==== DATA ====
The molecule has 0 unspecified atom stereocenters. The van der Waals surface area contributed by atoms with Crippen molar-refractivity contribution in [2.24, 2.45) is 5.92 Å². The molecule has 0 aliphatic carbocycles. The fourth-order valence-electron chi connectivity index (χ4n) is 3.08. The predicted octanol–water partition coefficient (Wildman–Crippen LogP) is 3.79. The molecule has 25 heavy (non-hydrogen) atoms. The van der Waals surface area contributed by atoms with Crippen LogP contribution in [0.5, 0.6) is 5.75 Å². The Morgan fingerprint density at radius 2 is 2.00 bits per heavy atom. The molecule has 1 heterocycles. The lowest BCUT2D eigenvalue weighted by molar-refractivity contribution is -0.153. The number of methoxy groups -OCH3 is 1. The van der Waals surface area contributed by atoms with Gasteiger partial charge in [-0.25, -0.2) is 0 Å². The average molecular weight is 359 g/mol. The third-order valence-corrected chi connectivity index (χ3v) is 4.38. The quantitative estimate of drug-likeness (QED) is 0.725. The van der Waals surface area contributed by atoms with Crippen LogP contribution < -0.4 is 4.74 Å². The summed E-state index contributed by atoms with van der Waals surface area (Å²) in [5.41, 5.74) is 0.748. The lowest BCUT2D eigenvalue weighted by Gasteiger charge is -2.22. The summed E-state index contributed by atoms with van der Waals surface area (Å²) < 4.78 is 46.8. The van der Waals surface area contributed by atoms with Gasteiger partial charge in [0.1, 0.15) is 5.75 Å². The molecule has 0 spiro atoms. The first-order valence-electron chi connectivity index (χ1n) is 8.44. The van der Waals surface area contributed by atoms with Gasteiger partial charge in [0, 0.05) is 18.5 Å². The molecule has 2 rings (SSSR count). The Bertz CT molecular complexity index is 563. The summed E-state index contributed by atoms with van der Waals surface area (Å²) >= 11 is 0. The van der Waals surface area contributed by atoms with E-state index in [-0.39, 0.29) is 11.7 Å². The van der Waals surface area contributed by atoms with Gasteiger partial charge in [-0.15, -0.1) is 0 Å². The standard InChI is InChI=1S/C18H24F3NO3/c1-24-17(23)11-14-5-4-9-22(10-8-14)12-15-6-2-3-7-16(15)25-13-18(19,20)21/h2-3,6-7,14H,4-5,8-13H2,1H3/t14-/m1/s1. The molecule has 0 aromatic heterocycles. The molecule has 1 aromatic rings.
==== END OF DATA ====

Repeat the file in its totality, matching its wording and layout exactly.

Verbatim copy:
The molecule has 0 unspecified atom stereocenters. The van der Waals surface area contributed by atoms with Crippen molar-refractivity contribution in [2.24, 2.45) is 5.92 Å². The molecule has 0 aliphatic carbocycles. The fourth-order valence-electron chi connectivity index (χ4n) is 3.08. The predicted octanol–water partition coefficient (Wildman–Crippen LogP) is 3.79. The molecule has 25 heavy (non-hydrogen) atoms. The van der Waals surface area contributed by atoms with Crippen LogP contribution in [0.5, 0.6) is 5.75 Å². The Morgan fingerprint density at radius 2 is 2.00 bits per heavy atom. The molecule has 1 heterocycles. The lowest BCUT2D eigenvalue weighted by molar-refractivity contribution is -0.153. The number of methoxy groups -OCH3 is 1. The van der Waals surface area contributed by atoms with Gasteiger partial charge in [-0.25, -0.2) is 0 Å². The average molecular weight is 359 g/mol. The third-order valence-corrected chi connectivity index (χ3v) is 4.38. The quantitative estimate of drug-likeness (QED) is 0.725. The van der Waals surface area contributed by atoms with Crippen LogP contribution < -0.4 is 4.74 Å². The summed E-state index contributed by atoms with van der Waals surface area (Å²) in [5.41, 5.74) is 0.748. The lowest BCUT2D eigenvalue weighted by Gasteiger charge is -2.22. The summed E-state index contributed by atoms with van der Waals surface area (Å²) < 4.78 is 46.8. The van der Waals surface area contributed by atoms with Gasteiger partial charge in [0.1, 0.15) is 5.75 Å². The molecule has 0 spiro atoms. The first-order valence-electron chi connectivity index (χ1n) is 8.44. The van der Waals surface area contributed by atoms with Gasteiger partial charge in [0, 0.05) is 18.5 Å². The molecule has 2 rings (SSSR count). The Bertz CT molecular complexity index is 563. The summed E-state index contributed by atoms with van der Waals surface area (Å²) >= 11 is 0. The van der Waals surface area contributed by atoms with E-state index in [-0.39, 0.29) is 11.7 Å². The van der Waals surface area contributed by atoms with Gasteiger partial charge in [-0.15, -0.1) is 0 Å². The standard InChI is InChI=1S/C18H24F3NO3/c1-24-17(23)11-14-5-4-9-22(10-8-14)12-15-6-2-3-7-16(15)25-13-18(19,20)21/h2-3,6-7,14H,4-5,8-13H2,1H3/t14-/m1/s1. The molecule has 0 aromatic heterocycles. The molecule has 1 aromatic rings.